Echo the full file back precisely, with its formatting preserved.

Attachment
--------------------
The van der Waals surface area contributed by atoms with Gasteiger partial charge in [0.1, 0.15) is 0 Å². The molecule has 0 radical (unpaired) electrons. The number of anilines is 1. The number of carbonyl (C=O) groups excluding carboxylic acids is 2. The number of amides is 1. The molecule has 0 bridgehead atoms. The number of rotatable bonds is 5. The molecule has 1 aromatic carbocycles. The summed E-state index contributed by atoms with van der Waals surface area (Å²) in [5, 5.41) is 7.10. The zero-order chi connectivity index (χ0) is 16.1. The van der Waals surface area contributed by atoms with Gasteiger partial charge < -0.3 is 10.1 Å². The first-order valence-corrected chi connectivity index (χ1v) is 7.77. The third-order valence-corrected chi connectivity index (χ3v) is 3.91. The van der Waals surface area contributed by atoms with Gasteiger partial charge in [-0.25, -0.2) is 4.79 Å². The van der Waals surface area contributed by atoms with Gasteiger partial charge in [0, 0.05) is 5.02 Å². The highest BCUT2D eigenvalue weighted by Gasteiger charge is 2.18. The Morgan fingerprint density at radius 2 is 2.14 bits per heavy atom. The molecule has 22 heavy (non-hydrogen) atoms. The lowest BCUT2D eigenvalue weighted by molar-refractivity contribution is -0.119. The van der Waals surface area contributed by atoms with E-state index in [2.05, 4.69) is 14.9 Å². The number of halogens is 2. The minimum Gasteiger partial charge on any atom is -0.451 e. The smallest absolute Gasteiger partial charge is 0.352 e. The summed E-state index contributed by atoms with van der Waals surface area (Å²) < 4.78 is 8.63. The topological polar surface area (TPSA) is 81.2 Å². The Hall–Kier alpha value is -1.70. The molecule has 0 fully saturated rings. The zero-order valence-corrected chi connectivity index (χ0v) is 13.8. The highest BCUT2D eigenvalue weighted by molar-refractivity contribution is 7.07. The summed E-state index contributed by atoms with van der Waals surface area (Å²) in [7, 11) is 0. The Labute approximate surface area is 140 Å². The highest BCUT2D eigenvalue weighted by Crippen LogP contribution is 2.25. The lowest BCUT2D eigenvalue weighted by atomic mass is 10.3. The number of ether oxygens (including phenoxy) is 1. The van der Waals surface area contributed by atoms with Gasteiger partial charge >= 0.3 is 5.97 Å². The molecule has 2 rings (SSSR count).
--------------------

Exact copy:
The van der Waals surface area contributed by atoms with Gasteiger partial charge in [0.1, 0.15) is 0 Å². The molecule has 0 radical (unpaired) electrons. The number of anilines is 1. The number of carbonyl (C=O) groups excluding carboxylic acids is 2. The number of amides is 1. The molecule has 0 bridgehead atoms. The number of rotatable bonds is 5. The molecule has 1 aromatic carbocycles. The summed E-state index contributed by atoms with van der Waals surface area (Å²) in [5, 5.41) is 7.10. The zero-order chi connectivity index (χ0) is 16.1. The van der Waals surface area contributed by atoms with Gasteiger partial charge < -0.3 is 10.1 Å². The first-order valence-corrected chi connectivity index (χ1v) is 7.77. The third-order valence-corrected chi connectivity index (χ3v) is 3.91. The van der Waals surface area contributed by atoms with Gasteiger partial charge in [-0.25, -0.2) is 4.79 Å². The van der Waals surface area contributed by atoms with Gasteiger partial charge in [0, 0.05) is 5.02 Å². The highest BCUT2D eigenvalue weighted by Gasteiger charge is 2.18. The Morgan fingerprint density at radius 2 is 2.14 bits per heavy atom. The molecule has 22 heavy (non-hydrogen) atoms. The lowest BCUT2D eigenvalue weighted by molar-refractivity contribution is -0.119. The van der Waals surface area contributed by atoms with E-state index in [2.05, 4.69) is 14.9 Å². The number of halogens is 2. The minimum Gasteiger partial charge on any atom is -0.451 e. The smallest absolute Gasteiger partial charge is 0.352 e. The summed E-state index contributed by atoms with van der Waals surface area (Å²) < 4.78 is 8.63. The topological polar surface area (TPSA) is 81.2 Å². The Hall–Kier alpha value is -1.70. The molecule has 0 fully saturated rings. The zero-order valence-corrected chi connectivity index (χ0v) is 13.8. The highest BCUT2D eigenvalue weighted by molar-refractivity contribution is 7.07. The summed E-state index contributed by atoms with van der Waals surface area (Å²) in [7, 11) is 0. The Labute approximate surface area is 140 Å². The highest BCUT2D eigenvalue weighted by Crippen LogP contribution is 2.25. The lowest BCUT2D eigenvalue weighted by atomic mass is 10.3. The number of ether oxygens (including phenoxy) is 1. The van der Waals surface area contributed by atoms with Gasteiger partial charge >= 0.3 is 5.97 Å². The molecule has 2 rings (SSSR count).